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Sierra Leone News: Elephant grass may replace charcoal -Dr. Sama Mondeh

The widely-found elephant grass, may replace charcoal as a useful source of energy in Sierra Leone to save the trees and environment.
This was disclosed to Awoko by Dr. Sama Mondeh, Conservation Society boss this weekend.
He said that elephant grass has been identified even by a Bangladesh consultant and now consultation is going on among Non-Governmental Organisations (NGO’s) to reduce pressure on vegetation for charcoal and alternate sources of energy.
He explained that so far, it has been learnt that the Asians have made tremendous strides in energy provision by using non-firewood products.
Dr. Mondeh said that one of such products is elephant grass (straw) and sugarcane, all of which can be compressed into brisquets for energy production.
He explained that Gambia is far ahead of Sierra Leone in providing their people with this alternate by-product, as families can now get cheap stoves or gas by donors.
“Through this process, pressure on charcoal, especially in peri-urban areas can be drastically reduced which contributes to conservation of biodiversity in communities around the country”.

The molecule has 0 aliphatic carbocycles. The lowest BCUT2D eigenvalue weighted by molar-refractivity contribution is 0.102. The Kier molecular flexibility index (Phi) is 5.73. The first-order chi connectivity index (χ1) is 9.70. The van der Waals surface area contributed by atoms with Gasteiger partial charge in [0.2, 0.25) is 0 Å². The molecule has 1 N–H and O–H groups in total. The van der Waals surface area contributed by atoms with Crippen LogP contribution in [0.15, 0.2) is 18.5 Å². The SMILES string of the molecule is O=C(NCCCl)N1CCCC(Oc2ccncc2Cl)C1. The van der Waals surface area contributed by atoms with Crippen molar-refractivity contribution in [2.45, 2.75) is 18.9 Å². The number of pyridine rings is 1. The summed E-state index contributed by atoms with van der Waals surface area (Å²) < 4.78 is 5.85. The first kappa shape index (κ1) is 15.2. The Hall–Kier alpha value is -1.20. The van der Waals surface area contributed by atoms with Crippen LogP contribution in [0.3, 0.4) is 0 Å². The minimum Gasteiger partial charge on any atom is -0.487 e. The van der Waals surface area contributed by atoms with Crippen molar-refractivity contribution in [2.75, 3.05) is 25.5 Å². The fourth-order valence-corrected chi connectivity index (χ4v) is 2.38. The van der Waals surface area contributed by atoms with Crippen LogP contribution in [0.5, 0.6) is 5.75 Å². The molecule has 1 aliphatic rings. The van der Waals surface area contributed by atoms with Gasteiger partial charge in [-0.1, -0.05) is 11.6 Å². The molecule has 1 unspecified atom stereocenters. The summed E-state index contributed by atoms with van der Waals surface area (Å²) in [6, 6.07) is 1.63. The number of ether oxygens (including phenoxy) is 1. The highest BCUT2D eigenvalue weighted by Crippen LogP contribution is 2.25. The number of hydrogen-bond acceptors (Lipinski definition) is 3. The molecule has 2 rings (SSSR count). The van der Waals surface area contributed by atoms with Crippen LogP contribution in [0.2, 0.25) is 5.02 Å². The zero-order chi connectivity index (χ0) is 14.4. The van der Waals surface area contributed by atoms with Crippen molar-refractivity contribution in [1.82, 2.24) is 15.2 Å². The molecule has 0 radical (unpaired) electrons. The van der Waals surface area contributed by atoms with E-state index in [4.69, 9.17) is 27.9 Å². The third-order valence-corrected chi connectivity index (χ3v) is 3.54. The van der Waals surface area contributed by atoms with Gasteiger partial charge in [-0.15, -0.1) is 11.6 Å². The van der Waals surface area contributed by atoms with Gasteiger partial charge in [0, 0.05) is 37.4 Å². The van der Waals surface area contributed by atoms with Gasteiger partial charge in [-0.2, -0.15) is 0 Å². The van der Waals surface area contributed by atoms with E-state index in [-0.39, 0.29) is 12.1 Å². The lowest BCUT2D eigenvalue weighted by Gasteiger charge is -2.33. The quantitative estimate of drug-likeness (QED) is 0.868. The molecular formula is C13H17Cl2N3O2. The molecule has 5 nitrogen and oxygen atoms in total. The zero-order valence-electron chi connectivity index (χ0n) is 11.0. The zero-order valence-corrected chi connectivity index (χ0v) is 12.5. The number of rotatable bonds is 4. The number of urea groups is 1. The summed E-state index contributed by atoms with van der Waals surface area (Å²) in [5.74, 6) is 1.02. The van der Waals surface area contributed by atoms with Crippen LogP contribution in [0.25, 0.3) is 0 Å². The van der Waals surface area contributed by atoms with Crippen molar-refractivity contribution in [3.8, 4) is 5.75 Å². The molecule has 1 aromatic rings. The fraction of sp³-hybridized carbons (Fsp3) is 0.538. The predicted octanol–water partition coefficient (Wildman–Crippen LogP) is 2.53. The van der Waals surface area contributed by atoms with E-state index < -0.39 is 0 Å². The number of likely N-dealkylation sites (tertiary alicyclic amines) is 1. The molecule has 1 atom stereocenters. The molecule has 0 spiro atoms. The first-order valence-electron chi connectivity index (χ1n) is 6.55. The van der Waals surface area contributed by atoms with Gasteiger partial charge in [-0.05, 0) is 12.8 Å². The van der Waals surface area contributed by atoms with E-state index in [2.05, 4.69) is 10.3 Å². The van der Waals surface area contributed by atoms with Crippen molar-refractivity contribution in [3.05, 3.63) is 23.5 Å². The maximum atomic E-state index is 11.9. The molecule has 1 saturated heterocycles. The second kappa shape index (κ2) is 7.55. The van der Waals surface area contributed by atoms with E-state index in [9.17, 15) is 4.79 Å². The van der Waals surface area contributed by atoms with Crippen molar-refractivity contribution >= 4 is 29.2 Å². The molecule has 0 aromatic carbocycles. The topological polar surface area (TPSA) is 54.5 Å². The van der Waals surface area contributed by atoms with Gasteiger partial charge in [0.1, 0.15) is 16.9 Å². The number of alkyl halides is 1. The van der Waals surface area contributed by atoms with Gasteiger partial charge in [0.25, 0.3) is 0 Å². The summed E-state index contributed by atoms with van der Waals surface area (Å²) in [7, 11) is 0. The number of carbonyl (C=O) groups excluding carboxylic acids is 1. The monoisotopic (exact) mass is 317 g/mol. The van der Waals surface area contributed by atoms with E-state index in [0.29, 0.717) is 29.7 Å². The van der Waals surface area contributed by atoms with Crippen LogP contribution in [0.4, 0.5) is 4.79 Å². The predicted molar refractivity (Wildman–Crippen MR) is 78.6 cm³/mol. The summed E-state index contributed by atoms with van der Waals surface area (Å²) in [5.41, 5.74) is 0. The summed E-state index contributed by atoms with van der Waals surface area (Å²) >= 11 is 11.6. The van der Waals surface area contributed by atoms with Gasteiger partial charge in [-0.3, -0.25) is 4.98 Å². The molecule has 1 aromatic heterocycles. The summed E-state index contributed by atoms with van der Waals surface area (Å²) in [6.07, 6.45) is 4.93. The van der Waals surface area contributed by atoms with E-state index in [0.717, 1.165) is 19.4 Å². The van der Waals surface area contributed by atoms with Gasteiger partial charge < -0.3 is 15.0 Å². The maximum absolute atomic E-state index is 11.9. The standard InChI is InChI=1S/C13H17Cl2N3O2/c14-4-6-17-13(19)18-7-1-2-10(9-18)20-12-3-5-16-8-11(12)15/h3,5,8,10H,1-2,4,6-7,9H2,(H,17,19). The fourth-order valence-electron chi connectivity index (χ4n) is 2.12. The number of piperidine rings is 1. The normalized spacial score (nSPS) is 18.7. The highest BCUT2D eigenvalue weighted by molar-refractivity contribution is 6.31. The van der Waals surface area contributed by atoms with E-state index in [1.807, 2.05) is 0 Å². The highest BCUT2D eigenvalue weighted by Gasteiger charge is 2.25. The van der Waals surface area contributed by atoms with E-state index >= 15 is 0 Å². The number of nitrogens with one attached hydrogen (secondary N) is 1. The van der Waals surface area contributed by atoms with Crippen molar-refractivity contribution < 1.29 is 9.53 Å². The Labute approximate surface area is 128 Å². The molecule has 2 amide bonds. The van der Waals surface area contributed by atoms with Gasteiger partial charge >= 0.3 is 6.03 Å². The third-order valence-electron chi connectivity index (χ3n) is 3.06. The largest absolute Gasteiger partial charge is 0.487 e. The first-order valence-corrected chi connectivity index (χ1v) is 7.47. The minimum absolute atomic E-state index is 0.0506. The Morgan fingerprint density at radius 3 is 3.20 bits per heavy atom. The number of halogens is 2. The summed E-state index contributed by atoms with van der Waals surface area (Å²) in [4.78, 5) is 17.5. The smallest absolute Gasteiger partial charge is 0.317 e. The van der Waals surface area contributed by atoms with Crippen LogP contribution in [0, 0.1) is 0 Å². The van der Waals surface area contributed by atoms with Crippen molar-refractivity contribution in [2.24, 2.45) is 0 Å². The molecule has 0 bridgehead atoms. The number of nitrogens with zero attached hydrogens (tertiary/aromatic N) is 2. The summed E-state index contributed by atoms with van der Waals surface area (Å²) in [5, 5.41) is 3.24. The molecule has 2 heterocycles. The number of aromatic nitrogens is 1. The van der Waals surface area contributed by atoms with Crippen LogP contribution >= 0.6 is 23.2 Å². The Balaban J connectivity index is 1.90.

He was speaking while chairing a two-day Environment Protection Agency (EPA) workshop on the REVISION  OF THE NBSAP  AND THE DEVELOPMENT OF THE 5TH National Report  to the Convention on Biological diversity.
At the British Council Hall on Friday, he explained that the workshop was planned to review the National Biodiversity Action plan developed some ten years ago in 2003.
He explained that the plan was a requirement of the CONFERENCE of PARTIES  (COP) to guide the Convention on biodervsity (CBD) which came into being as a result of the Earth Summit in 1992.
Sierra Leone, he said, signed the convention in 1996 which mandates all countries to follow a road map designed by themselves  and guided by best practices  standards  to manage  develop and use the country’s natural resources  sustainably.
By James Williams
August 27, 2013

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